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By Michael Fickes
What should building owners and property managers do when the government issues a terrorism alert?
On Sept. 21, the Department of Homeland Security and the FBI issued security bulletins to police across the country. The bulletins alerted police to the continuing desire of terrorists to attack stadiums, entertainment complexes, hotels, and mass-transit systems.
The bulletins followed a flurry of news about the arrest of Najibullah Zazi earlier in September. After tailing Zazi for some time as he traveled between Denver, Pakistan, and New York, the FBI searched Zazi’s rental car and found handwritten instructions for building and detonating a bomb.
As an office building owner or office property manager, should you respond to news of law enforcement’s interest in Zazi and subsequent security bulletins?
Basic physical security techniques and technologies include physical barriers, electronic access-control systems, and video-surveillance cameras.
Iconic buildings may go further at times of great risk. “On 9/11, the Sears Tower was the second tallest building in the United States,” Grniet says. “It was an iconic structure in a major financial center, and it was prudent for the security director to deploy X-ray and magnetometer machines, and screen everyone coming into the building. After 7 years, they cut back to screen visitors only.”
Grniet’s recommended that building security follow the same pattern of tightening and loosening as threat levels change. Of course, not everyone needs X-ray machines and magnetometers. Depending on the security assessment, a building might control access with optical turnstiles.
“During periods of low threat, the turnstile barriers may be left wide open, and no one needs to use a card,” Grniet says. “When the threat level rises, the barriers close and tenants must card in. Visitors must use visitor passes to card in.”
At a higher threat level, the policy may tighten again by refusing access to all visitors. At the highest level, only essential people get in: the building’s IT manager and maintenance manager, for instance. If an attack is imminent, only law enforcement and the owner have access.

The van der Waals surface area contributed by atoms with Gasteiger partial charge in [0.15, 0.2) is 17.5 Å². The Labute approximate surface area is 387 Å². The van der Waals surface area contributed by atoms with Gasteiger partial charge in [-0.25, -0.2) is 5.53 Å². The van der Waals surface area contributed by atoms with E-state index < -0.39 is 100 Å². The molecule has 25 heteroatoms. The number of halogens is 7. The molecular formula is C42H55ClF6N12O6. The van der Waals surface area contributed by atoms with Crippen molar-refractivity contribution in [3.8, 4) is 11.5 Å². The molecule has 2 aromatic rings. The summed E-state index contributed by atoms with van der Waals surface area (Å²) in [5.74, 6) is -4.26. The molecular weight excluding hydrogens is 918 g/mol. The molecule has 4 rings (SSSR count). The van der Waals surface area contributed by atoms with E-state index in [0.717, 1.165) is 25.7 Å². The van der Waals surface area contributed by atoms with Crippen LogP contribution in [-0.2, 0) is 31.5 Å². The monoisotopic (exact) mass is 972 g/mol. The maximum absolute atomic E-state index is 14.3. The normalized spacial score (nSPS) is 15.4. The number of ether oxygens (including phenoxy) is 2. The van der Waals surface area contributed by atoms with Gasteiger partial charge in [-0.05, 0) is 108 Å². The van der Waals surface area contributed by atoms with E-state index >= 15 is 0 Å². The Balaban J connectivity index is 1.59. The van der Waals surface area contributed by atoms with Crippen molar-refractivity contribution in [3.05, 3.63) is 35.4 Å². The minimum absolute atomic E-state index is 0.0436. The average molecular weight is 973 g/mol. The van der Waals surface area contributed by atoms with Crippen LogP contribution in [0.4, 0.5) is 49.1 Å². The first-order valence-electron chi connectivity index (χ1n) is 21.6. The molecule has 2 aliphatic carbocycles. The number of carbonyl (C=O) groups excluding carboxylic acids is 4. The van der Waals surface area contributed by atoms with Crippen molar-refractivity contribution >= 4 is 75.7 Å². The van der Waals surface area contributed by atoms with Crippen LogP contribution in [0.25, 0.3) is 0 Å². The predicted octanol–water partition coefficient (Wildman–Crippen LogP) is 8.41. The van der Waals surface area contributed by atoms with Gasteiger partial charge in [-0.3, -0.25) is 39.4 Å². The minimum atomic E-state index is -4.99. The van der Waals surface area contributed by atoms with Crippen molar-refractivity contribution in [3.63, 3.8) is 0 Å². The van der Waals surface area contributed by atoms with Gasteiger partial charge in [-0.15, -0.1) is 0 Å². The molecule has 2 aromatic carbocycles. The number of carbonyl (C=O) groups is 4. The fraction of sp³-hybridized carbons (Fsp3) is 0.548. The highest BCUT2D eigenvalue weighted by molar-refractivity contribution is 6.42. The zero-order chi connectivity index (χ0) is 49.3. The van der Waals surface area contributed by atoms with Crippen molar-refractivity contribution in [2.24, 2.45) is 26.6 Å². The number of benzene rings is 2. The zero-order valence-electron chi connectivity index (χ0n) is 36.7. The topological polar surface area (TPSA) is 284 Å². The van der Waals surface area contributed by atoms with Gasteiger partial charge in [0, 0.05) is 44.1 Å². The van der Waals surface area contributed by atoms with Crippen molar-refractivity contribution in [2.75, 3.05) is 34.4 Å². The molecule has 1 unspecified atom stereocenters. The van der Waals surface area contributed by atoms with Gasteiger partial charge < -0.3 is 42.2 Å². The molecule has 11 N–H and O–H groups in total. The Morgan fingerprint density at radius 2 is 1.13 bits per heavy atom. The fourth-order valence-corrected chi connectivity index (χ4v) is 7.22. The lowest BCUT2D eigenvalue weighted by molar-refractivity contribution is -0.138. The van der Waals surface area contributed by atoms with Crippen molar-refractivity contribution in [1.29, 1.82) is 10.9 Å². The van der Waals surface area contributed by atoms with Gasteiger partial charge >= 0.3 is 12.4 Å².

“You can change the operation of technology to fit the threat for a building as well as the parking garage,” Grniet says. “Just after 9/11, you might have installed barriers in front of the garage entrance. As the threat level declined, you might remove the barriers.”
To Grniet, responding to a rising threat level is chiefly a job of counter-surveillance carried out by people: security guards. “Suppose there is a major hotel or entertainment zone adjacent to your building,” he says. “When law enforcement issues a security bulletin that calls out hotels and entertainment zones, as well as sports stadiums and mass transit, counter-surveillance becomes key.”
What is counter-surveillance? “It’s using security officers and video systems to look for suspicious people,” Grniet says. “High-profile buildings do this all the time. If you’re taking photos of the Willis Tower and making notes, a security officer will probably ask you what you’re doing. A student working on a project or a tourist will probably be glad to talk. A terrorist getting to know the neighborhood might act suspicious.”
Grniet also recommended sharing counter-surveillance findings with neighbors and with law enforcement, noting that, if you can identify an attacker before the attack, you can stop it.
Michael Fickes is a freelance writer and owner of Fickes & Co. Inc., a Baltimore publishing firm with experience in the security industry.
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